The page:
But the rule which I must apply is not the rule applied by the courts of the state, but that applied by the federal courts. Brooklyn City & N. R. Co. v. National Bank, 102 U.S. 14, 26 L. Ed. 61; In re Jarmulowsky, supra. And under the federal decisions, there can be no question that an agreement giving the right to charge back does not constitute a bank which discounts paper a mere agent for collection. City of Douglass v. Federal Reserve Bank, supra; Union Electric Steel Co. v. Imperial Bank, supra.
I do not think that the custom of charging back paper not paid at maturity, or the implied agreement arising therefrom that it might be so charged back, imposed any duty upon the bank. On the contrary, the custom of charging back was a mere summary method of collection, which the bank exercised against customers for whom it had discounted paper upon their indorsement. The right of a bank to charge back paper under such circumstances is well settled. 7 C. J. 657; First Nat. Bank v. Peltz, 176 Pa. 513, 35 A. 218, 36 L. R. A. 832, 53 Am. St. Rep. 686. And I think it would be an unreasonable interpretation of this custom, and of the implied agreement arising therefrom, to hold that it gave to the one who had indorsed the paper to the bank and received full value therefor the right to demand that the bank surrender it, if not paid at maturity.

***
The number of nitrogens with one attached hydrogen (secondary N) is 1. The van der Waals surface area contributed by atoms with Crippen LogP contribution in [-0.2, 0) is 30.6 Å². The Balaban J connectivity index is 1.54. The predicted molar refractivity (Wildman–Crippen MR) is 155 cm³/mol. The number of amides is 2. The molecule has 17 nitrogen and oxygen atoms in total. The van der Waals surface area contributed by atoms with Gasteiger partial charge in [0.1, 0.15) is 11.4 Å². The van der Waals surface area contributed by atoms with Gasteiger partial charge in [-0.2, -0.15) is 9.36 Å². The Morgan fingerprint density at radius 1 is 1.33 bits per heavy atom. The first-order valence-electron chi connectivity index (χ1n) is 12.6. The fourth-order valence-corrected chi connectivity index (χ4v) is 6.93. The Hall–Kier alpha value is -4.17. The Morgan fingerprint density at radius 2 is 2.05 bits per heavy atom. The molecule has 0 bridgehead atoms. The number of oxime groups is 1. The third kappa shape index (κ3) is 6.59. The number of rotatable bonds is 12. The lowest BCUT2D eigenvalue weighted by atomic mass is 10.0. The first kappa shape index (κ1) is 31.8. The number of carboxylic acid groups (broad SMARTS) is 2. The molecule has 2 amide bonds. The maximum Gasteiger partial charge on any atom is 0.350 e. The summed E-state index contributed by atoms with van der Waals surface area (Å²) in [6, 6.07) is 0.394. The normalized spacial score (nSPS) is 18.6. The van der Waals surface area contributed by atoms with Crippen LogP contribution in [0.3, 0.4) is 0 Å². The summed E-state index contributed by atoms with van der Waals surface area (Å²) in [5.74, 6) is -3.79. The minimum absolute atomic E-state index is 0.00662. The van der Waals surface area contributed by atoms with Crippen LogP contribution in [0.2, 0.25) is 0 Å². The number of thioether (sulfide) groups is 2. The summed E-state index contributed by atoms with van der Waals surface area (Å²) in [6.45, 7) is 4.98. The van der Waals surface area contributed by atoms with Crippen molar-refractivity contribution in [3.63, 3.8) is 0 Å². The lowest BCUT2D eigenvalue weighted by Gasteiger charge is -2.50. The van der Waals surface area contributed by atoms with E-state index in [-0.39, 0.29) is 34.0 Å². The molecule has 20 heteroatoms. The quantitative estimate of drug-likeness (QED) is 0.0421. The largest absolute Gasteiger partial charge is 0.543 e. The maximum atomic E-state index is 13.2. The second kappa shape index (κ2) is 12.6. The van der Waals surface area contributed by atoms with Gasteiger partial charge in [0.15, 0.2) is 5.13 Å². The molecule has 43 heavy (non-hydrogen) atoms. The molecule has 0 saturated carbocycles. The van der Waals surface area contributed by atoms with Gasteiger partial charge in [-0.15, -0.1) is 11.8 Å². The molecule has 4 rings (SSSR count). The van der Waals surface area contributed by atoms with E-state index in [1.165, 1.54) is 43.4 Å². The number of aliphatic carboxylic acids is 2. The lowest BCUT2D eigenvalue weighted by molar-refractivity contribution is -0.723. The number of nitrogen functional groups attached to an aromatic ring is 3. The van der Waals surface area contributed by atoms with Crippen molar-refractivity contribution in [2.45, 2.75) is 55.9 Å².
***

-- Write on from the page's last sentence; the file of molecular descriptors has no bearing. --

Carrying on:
The very right which the bank acquired by the purchase of the paper was the right to collect it from the maker according to its tenor; and it certainly could not have been intended that, by customarily pursuing a summary method of collection, the bank should forfeit its right to proceed on the paper against the one primarily liable, and should be required to charge it to the one secondarily liable. Certainly no court should hold that such result was intended in the absence of proof clear, cogent, and convincing.
I find no authority holding that it is the duty of the bank in a case such as this to charge back the paper to its customer. On the contrary, it is well settled that it is the duty of the bank to charge back dishonored paper against a deposit account only where the depositor is the one primarily liable upon the paper, and then it is done for the protection of those secondarily liable. 7 C. J. pp. 657 and 658; Mechanics' Bank v. Seitz, 150 Pa. 632, 24 A. 356, 30 Am. St. Rep. 853; First National Bank v. Peltz, supra. This rule is stated in the case last cited, as follows: